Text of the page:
Accommodation in Austria

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Expats will find that although their options for accommodation in Austria are limited in variety, they are plentiful in number.

As Austria is a welfare state which funds 'social-housing', there is a variety of state-state-owned apartment buildings that are leased at subsidised rates.

Types of property in Austria

accommodation in viennaExpats moving to Austria will find that the type of property available to them will depend largely on where they choose to relocate to within the country. The majority of new arrivals tend to be found in Vienna.

Space is limited in Vienna and most of the accommodation options will be studios or apartments. Houses and cottages are more likely found in the suburbs or rural parts of Austria rather than in any of the cities.

Regardless of the type of accommodation, the standard is generally high; indoor heating is a standard feature, and most apartments boast beautiful high ceilings and parquet flooring.

Expats are advised that most shared-housing options will be at least partially furnished, while whole apartments are usually unfurnished. If opting for an unfurnished option, shipping furniture to Austria (especially from within the EU) is a viable option, and there are plenty of very good furniture stores around (such as IKEA) where expats will find everything they need.

Finding property in Austria

Some expats are lucky enough to have their employer provide them with accommodation or at least some assistance in terms of finding a suitable home in Austria. 

Those who are not so fortunate and have to find housing on their own should utilise the services of an estate agent. Unless expats speak fluent German, manouvering one's way through property websites or classifieds sections of newspapers will be difficult. Therefore most new arrivals opt to save time by going through an estate agent. Not only do estate agents help expats overcome the language barrier but they have an intimate knowledge of the local property market which is helpful in finding a property that meets an individual's requirements.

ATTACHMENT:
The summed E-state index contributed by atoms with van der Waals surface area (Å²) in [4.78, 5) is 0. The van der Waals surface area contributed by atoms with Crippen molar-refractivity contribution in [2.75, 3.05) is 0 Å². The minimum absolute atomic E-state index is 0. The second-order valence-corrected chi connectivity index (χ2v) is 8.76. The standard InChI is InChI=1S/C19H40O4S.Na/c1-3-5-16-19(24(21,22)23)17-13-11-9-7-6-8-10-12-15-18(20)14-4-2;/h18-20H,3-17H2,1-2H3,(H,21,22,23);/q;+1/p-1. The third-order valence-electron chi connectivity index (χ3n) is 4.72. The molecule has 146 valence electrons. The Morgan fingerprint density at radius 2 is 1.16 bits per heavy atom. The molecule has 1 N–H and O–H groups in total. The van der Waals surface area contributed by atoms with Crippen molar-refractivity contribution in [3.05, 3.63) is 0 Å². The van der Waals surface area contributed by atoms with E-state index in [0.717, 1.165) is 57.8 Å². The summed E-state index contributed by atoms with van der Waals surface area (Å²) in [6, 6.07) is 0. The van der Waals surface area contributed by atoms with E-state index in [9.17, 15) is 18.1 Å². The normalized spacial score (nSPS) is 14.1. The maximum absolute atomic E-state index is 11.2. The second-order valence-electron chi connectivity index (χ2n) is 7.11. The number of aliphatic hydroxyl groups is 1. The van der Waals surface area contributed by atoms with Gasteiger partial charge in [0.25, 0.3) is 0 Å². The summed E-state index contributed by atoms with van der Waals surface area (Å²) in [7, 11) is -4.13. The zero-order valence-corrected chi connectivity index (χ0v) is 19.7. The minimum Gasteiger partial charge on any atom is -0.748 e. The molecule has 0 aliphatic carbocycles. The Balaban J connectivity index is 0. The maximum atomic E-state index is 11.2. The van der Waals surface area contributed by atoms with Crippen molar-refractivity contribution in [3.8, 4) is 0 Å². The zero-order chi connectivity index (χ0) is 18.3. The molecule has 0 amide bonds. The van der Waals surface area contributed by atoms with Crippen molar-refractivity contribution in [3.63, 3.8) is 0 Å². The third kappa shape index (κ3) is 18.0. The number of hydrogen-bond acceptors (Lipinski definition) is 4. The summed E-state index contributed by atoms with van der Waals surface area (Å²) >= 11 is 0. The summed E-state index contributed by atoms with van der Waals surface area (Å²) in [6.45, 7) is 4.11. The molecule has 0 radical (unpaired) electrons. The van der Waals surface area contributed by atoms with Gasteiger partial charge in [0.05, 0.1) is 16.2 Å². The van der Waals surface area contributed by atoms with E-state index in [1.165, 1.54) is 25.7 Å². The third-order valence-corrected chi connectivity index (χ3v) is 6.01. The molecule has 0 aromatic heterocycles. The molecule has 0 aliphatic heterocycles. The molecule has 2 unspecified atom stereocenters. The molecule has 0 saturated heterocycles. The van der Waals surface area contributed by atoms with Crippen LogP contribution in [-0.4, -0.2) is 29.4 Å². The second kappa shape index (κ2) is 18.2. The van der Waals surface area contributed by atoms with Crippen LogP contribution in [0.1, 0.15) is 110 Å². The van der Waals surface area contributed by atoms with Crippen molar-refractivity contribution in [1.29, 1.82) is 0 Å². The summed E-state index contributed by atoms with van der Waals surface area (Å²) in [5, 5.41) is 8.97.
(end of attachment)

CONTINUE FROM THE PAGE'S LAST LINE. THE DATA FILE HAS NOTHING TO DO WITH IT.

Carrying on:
Renting property in Austria

Renting property in Vienna is a reasonably straightforward process, as the vast majority of apartments are rented through estate agents. Expats should be aware that there are better seasons in which to hunt for accommodation. The beginning of the academic year (September) is a particularly poor time, as the influx of students from all over Europe stiffens the competition.

Further from Vienna, more housing options present themselves – such as luxury apartments and small houses. However, unless expats organise themselves an excellent salary package, these will probably prove to be unaffordable.

More adventurous expats will be delighted to hear that there are no designated 'expat areas' in Austria – the accommodation scene is very cosmopolitan, and they're as likely to have Austrian students for neighbours as Japanese hairdressers.

Expats should be advised that, under normal circumstances, they will be responsible for all their utility bills; however, it is possible – and probably desirable – for expats to pay a flat monthly fee to their estate agent that covers their rent and all their utility bills (including broadband Internet).

Home security will not be a major issue for expats relocating to Austria. Although minor break-ins do occur in some neighbourhoods (especially in the larger cities), these crimes are never violent and more often than not, simply ensuring that the door is locked is enough of a deterrent. Expats consistently report that they feel very safe in their homes in Austria.

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